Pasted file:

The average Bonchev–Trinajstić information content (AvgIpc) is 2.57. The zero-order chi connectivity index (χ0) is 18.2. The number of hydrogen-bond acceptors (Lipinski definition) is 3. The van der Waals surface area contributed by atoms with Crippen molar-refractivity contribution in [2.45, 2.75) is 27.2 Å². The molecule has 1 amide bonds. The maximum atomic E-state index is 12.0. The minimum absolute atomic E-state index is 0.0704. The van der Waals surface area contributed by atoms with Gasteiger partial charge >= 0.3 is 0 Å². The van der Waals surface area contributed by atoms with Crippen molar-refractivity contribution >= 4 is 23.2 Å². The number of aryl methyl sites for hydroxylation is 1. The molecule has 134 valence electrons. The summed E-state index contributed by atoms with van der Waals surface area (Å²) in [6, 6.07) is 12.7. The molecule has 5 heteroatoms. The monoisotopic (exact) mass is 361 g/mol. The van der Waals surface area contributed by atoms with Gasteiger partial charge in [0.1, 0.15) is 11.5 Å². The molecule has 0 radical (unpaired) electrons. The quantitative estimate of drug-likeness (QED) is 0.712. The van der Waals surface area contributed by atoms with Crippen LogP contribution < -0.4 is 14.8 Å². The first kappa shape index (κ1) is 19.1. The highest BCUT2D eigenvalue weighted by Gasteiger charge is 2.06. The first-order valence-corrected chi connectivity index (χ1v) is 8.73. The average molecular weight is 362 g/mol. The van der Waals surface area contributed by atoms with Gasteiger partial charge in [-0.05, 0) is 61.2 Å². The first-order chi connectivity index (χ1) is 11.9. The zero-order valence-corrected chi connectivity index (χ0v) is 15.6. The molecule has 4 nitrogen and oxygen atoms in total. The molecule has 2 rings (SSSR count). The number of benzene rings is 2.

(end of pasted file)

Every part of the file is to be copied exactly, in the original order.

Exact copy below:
The average Bonchev–Trinajstić information content (AvgIpc) is 2.57. The zero-order chi connectivity index (χ0) is 18.2. The number of hydrogen-bond acceptors (Lipinski definition) is 3. The van der Waals surface area contributed by atoms with Crippen molar-refractivity contribution in [2.45, 2.75) is 27.2 Å². The molecule has 1 amide bonds. The maximum atomic E-state index is 12.0. The minimum absolute atomic E-state index is 0.0704. The van der Waals surface area contributed by atoms with Gasteiger partial charge >= 0.3 is 0 Å². The van der Waals surface area contributed by atoms with Crippen molar-refractivity contribution >= 4 is 23.2 Å². The number of aryl methyl sites for hydroxylation is 1. The molecule has 134 valence electrons. The summed E-state index contributed by atoms with van der Waals surface area (Å²) in [6, 6.07) is 12.7. The molecule has 5 heteroatoms. The monoisotopic (exact) mass is 361 g/mol. The van der Waals surface area contributed by atoms with Gasteiger partial charge in [0.1, 0.15) is 11.5 Å². The molecule has 0 radical (unpaired) electrons. The quantitative estimate of drug-likeness (QED) is 0.712. The van der Waals surface area contributed by atoms with Crippen LogP contribution < -0.4 is 14.8 Å². The first kappa shape index (κ1) is 19.1. The highest BCUT2D eigenvalue weighted by Gasteiger charge is 2.06. The first-order valence-corrected chi connectivity index (χ1v) is 8.73. The average molecular weight is 362 g/mol. The van der Waals surface area contributed by atoms with Gasteiger partial charge in [-0.05, 0) is 61.2 Å². The first-order chi connectivity index (χ1) is 11.9. The zero-order valence-corrected chi connectivity index (χ0v) is 15.6. The molecule has 4 nitrogen and oxygen atoms in total. The molecule has 2 rings (SSSR count). The number of benzene rings is 2.